A conversation with Sara, an Iraqi citizen who fled to the United States because her brother’s work for the American forces in Baghdad put her family in danger. She talks about the opaque process of applying to leave, and her complicated feelings when she learned that she would be allowed to pack two bags and leave her life behind. She also describes her work here as a translator, helping other Arabic-speaking New Mainers who are trying to adapt after starting from zero.
A conversation with feminist scholar Cynthia Enloe about how women are affected by war and militarization. We discuss the use of sexual violence, and its subsequent silencing, as repressive political tools, and about international efforts by feminist activists to make the United Nations address this issue.
You can read UN Security Council Resolution 1325 here: www.peacewomen.org/SCR-1325[Image is of Syrian peace talks in Vienna, 2015]
This week I talk with high school senior Eman, who moved to the US less than a year ago. We talk about how she dealt with leaving her friends and family behind in Sudan and again in Egypt, where she lived for five years. She talks about the uncertainty of being at the mercy of resettlement organizations, and her desire not to be ‘otherized’ in her new home. Eman’s confidence and resilience, which led to her being elected class president only a few months after arriving in this country, are truly inspiring.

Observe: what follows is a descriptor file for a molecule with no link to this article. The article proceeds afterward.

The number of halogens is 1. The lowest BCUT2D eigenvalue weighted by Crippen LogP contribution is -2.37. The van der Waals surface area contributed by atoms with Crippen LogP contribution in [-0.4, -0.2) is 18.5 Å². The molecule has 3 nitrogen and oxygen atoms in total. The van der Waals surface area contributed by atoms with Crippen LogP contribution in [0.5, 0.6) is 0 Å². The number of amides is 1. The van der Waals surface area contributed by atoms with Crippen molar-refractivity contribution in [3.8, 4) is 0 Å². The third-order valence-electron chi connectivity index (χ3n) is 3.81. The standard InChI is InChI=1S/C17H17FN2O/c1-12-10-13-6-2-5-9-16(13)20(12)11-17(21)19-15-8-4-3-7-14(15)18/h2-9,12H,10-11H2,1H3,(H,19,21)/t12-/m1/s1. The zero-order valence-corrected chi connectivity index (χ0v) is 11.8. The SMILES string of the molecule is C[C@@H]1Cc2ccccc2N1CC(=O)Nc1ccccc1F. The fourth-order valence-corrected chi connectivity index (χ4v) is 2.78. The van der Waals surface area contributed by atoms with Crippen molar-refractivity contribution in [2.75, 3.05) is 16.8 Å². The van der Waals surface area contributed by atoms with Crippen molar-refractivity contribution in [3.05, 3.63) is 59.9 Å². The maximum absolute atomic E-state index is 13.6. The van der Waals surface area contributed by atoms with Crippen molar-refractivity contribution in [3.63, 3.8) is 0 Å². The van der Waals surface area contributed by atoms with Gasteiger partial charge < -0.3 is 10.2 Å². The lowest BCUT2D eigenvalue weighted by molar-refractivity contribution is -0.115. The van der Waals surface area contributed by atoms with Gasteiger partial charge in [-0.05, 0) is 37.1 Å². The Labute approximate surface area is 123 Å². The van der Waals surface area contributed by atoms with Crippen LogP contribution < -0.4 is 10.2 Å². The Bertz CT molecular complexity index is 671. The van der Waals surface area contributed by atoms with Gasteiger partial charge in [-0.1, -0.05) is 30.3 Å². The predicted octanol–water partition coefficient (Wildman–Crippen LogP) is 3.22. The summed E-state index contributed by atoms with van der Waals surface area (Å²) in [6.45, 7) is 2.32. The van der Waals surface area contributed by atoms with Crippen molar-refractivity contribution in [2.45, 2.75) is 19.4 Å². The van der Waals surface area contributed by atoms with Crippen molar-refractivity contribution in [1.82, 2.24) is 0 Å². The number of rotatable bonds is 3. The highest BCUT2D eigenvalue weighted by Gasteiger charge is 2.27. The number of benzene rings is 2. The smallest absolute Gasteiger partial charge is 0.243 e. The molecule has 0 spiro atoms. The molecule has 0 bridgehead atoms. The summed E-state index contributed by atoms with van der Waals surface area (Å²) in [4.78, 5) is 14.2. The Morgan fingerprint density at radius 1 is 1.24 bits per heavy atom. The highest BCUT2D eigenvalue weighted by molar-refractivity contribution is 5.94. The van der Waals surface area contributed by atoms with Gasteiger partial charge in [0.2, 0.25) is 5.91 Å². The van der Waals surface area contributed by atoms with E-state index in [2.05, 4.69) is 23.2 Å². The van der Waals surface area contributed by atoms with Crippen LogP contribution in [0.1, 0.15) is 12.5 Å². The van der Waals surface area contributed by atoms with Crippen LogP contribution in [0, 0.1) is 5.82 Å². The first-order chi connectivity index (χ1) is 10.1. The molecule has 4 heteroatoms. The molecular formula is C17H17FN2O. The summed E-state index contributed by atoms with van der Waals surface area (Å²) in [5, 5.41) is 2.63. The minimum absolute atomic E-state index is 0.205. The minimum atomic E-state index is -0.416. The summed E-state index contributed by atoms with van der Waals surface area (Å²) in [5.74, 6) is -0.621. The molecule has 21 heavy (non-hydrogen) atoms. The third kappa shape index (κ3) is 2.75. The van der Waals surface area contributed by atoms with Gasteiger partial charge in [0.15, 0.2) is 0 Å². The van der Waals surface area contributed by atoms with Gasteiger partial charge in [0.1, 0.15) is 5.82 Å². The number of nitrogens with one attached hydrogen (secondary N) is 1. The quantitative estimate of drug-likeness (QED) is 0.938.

This week I speak with Taysier, who moved to Maine in 2015 with three of her children. Taysier is from Sudan, where she volunteered with humanitarian aid organizations in Darfur. Because of this, she was detained by the Sudanese government, who accused her of spying. In this interview she tells her story of her escape, and talks about her life since moving to America, including how she responds to anti-Muslim attitudes.
This week, in the second half of my conversation with Colby College anthropology professor Catherine Besteman, we talk about the immense challenges that Somali refugees face upon their arrival, and how they are helped through the extraordinary volunteer efforts of their fellow immigrants. We also discuss what the data reveal about whether refugees are a financial burden on the state, and talk about how to address the problem of xenophobia.